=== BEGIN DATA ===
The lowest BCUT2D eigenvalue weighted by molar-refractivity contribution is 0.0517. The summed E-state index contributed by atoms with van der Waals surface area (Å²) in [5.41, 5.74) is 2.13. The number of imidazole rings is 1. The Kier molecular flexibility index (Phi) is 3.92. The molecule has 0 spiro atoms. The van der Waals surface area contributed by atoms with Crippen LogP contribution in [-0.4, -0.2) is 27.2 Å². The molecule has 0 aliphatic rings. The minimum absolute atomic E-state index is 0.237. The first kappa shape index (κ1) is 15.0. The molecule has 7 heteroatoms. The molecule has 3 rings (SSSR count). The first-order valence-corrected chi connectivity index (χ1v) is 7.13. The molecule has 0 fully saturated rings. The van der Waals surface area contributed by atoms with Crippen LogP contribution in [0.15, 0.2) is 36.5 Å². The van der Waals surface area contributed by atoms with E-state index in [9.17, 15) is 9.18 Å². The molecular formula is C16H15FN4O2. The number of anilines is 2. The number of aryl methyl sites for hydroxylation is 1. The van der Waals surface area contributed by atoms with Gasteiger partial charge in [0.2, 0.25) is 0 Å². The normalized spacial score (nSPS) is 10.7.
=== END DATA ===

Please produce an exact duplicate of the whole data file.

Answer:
The lowest BCUT2D eigenvalue weighted by molar-refractivity contribution is 0.0517. The summed E-state index contributed by atoms with van der Waals surface area (Å²) in [5.41, 5.74) is 2.13. The number of imidazole rings is 1. The Kier molecular flexibility index (Phi) is 3.92. The molecule has 0 spiro atoms. The van der Waals surface area contributed by atoms with Crippen LogP contribution in [-0.4, -0.2) is 27.2 Å². The molecule has 0 aliphatic rings. The minimum absolute atomic E-state index is 0.237. The first kappa shape index (κ1) is 15.0. The molecule has 7 heteroatoms. The molecule has 3 rings (SSSR count). The first-order valence-corrected chi connectivity index (χ1v) is 7.13. The molecule has 0 fully saturated rings. The van der Waals surface area contributed by atoms with Crippen LogP contribution in [0.15, 0.2) is 36.5 Å². The van der Waals surface area contributed by atoms with E-state index in [9.17, 15) is 9.18 Å². The molecular formula is C16H15FN4O2. The number of anilines is 2. The number of aryl methyl sites for hydroxylation is 1. The van der Waals surface area contributed by atoms with Gasteiger partial charge in [0.2, 0.25) is 0 Å². The normalized spacial score (nSPS) is 10.7.